Quinacridone dye

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A series of synthetic red and violet dyes composed of linear quinacridones that are made from terephthalic acid. Quinacridone dyes can exist in four crystalline allotropes, two of which are sold as red and violet pigments. Although synthesized in 1896, quinacridone colors were first recognized as useful pigments by W. Struve at DuPont in 1955 and marketed in 1958 under the name Monastral. These lightfast colorants are used in paints, printing inks, and plastics.


PV19 kremer23710.TIF


PV019 sun quinacridone red 228-0022.TIF


PR122 sun quinacridone magenta 228-0013.TIF


PR202 sun quinacridone magenta 228-1215.TIF


PR209 Hostaperm Red.PNG


PR209 Hostaperm Red EG (Tate).PNG

Synonyms and Related Terms

colorante de quinacridona (Esp.)

Examples include:

  • Red - Monastral red [DuPont]; Acra red [Liquitex]; Acra crimson [Binney and Smith]; Bocour red [Bocour Artist Colors];Thalo Red Rose
  • Violet - Monastral violet, Pigment Violet 19; CI 46500;


Pigment number Manufacture Pigment name Manufacture CI number Comments
PV019 Kremer unspecified 23700
PV019 Kremer unspecified 23710 same as PV019 Sun quinacradone violet 228-1119
PV019 Sun quinacradone red 228-0022
PV019 Sun quinacradone violet 228-1119 same as PV019 Kremer 23710
PR122 Sun quinacradone magenta 228-0013 same as PR122 Kremer 23152
PV122 Kremer unspecified 23152 same as PR122 Sun 228-0013
PR202 Sun quinacradone magenta 228-1215
PR202 unknown cinquasia magenta RT-343-D unknown from Tate Collection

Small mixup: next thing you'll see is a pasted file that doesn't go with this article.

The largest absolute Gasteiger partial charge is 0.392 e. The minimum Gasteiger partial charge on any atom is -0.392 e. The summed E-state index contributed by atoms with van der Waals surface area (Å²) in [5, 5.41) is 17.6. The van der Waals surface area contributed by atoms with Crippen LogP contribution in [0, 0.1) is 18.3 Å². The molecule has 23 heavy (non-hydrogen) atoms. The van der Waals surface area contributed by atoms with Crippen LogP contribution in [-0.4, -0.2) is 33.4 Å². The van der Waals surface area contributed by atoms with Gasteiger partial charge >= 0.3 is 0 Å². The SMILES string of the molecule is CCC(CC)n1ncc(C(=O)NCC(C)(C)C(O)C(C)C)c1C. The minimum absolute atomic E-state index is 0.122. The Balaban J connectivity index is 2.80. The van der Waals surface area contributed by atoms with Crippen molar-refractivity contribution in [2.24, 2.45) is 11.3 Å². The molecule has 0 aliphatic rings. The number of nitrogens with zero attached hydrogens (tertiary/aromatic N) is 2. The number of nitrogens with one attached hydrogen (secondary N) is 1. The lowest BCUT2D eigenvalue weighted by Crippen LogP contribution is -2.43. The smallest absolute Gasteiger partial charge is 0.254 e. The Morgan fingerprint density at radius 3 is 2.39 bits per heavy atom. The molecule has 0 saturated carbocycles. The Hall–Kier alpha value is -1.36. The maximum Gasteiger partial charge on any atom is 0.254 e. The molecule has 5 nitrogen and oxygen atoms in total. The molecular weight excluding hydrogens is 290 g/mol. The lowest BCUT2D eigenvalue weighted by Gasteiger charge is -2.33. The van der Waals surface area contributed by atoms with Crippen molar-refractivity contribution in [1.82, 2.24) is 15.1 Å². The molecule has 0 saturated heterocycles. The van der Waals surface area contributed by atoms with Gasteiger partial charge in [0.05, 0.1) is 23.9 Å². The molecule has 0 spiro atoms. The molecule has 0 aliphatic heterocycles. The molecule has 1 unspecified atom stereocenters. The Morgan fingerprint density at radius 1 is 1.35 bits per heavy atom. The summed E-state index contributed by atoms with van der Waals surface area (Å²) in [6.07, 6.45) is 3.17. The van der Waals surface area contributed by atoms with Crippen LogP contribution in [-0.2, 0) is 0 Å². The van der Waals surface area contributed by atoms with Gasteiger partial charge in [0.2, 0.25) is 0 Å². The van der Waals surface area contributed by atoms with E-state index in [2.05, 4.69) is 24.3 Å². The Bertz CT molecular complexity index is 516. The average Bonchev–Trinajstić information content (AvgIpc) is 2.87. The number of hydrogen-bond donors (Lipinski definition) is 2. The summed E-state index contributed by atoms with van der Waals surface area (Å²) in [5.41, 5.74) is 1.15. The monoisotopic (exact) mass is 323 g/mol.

PR209 unknown hostaperm red EG transparent (quinacradone) unknown spectrum does not match Tate PR209
PR209 unknown hostaperm red EG transparent (quinacradone) sample from the Tate Collection spectrum does not match other PR209

Physical and Chemical Properties

Resistant to alkalis and heat.

Composition violet- C20H12N2O2
Density 1.5 g/ml
Refractive Index 2.02 - 2.04

Resources and Citations

  • R. J. Gettens, G.L. Stout, Painting Materials, A Short Encyclopaedia, Dover Publications, New York, 1966
  • G.S.Brady, Materials Handbook, McGraw-Hill Book Co., New York, 1971 Comment: p. 611
  • Reed Kay, The Painter's Guide To Studio Methods and Materials, Prentice-Hall, Inc., Englewood Cliffs, NJ, 1983
  • Ralph Mayer, A Dictionary of Art Terms and Techniques, Harper and Row Publishers, New York, 1969 (also 1945 printing)
  • Richard S. Lewis, Hawley's Condensed Chemical Dictionary, Van Nostrand Reinhold, New York, 10th ed., 1993
  • Hermann Kuhn, Conservation and Restoration of Works of Art and Antiquities, Butterworths, London, 1986
  • Monona Rossol, The Artist's Complete Health and Safety Guide, Allworth Press, New York, 1994
  • Website: www.handprint.com